By Barrett Smith
Last month I resigned from my position as a tutor and teaching assistant at a “No-Excuses” Charter School in Boston. What follows is an open letter to my students.
First, I need to get something off my chest. I came to your middle school for some selfish reasons. I wanted to tutor you not only to help you but also to help myself. I came to Boston temporarily and as an outsider, looking for a year of training in skills that I could take with me to my future home, and to benefit my future students.
That’s not to say that I don’t care about you. Working with you was the best part of my job, and I learned from each of you every day.
I came to your middle school hoping to give you the best possible education, but what I saw at your “No Excuses” charter startled me and still troubles me deeply. I was trained on how to discipline you, but not on the best way to help you understand material. I was lectured on how to turn your learning into data points, but was never told who you are and where you came from. Your school forced me to do things that I don’t believe are in your best interest.
But instead of focusing on what your middle school was doing wrong, I want to focus on what you deserve: the best education available.
The education you deserve
You deserve an education that fosters dignity and self-respect. None of you are bad kids, no matter how many demerits, lunch detentions, send-outs or Friday detentions you have been given. Your self-worth should not be determined by your demerit count.
You deserve an education that helps you find your voice, not one that consistently silences you.
You deserve an education that provides a social outlet. Education is also about socialization, and you should have the time and space to make mistakes and to learn and grow from your experiences. A school that almost completely eliminates social time can’t teach those lessons. You shouldn’t go a full year without knowing the name of someone in your homeroom.
You deserve an education that treats you like a human being. You may be young but you are fully capable of understanding and choosing, and I see how you resent being constantly commanded and ordered about. The end goal of an education that’s truly liberatory should be to make you curious lifelong learners with a thirst for knowledge, then give you the tools to try to quench that thirst.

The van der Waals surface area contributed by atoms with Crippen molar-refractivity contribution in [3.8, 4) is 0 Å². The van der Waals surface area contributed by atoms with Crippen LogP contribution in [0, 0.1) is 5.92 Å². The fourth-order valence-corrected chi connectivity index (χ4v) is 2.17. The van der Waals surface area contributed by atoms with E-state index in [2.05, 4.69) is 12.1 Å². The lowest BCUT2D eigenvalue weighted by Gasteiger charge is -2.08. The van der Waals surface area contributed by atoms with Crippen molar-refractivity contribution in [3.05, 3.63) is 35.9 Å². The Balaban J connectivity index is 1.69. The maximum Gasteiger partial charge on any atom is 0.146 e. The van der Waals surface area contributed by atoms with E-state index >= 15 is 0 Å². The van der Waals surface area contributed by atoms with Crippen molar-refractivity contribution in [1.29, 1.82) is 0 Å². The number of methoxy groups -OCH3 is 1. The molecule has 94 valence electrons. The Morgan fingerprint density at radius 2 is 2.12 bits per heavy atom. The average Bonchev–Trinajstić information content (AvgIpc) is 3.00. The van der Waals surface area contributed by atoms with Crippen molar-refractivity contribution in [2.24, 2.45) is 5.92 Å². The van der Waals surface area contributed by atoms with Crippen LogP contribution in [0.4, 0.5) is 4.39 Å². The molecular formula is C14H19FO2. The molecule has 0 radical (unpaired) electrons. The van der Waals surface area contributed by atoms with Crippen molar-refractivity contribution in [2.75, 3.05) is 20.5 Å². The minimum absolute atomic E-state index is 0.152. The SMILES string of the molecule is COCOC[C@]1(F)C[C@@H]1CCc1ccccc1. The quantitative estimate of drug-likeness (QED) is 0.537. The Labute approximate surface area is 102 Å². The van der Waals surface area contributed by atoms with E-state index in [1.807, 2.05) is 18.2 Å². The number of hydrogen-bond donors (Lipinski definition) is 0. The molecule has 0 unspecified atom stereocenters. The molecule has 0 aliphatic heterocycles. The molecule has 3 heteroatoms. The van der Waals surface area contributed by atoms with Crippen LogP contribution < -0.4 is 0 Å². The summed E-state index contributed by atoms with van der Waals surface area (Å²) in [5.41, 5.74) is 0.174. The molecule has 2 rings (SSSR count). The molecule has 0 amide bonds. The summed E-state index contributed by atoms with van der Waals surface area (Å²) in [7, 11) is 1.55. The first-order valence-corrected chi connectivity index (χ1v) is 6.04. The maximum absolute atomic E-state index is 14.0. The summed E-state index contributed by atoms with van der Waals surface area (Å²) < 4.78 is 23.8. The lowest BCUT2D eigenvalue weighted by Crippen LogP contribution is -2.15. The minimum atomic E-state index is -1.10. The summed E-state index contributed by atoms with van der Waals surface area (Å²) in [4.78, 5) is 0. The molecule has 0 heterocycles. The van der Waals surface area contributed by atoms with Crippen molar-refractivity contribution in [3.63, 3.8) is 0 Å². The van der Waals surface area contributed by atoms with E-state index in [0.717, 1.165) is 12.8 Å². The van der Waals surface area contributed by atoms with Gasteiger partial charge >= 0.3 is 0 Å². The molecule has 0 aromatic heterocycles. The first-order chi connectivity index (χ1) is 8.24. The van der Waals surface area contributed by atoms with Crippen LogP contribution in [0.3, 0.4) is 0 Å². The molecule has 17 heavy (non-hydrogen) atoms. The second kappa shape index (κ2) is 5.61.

You deserve an education that teaches you to solve problems with your peers, tutors and teachers. Your removal from a class or school until you are considered docile enough to return doesn’t give you the space or tools to learn how to resolve conflict effectively. Copying and recopying the lunch detention protocol doesn’t address why you ended up in lunch detention. Sitting upright, staring at a wall for two hours in Friday detention is punitive but not constructive.
You deserve an education that does more than teach you to be good at taking tests. You are not a number or a data point. You should have art classes, music classes, academic electives and foreign languages. Your education should be holistic and respond to the needs of your communities. At a school with nearly seventy staff members for a student body of two hundred and fifty, there is more than enough human power and resources to provide a dynamic, responsive and powerful education.
You deserve an education that expands your mind instead of controlling your body. You shouldn’t need to ask my permission to blow your nose; I trust you.
You deserve an education that meets your individualized needs. You deserve to have your Individualized Education Plan (IEP) followed, not just because it’s the law, but because it’s critical to your education.
You deserve an education that arms you to name, confront and challenge the racism and classism you face daily.
You deserve an education that empowers you to create a more beautiful, equitable and just world. Because you have that power within yourselves now.
Barrett Smith is a former tutor at a no-excuses charter school in Boston. Send tips and comments to email@example.com.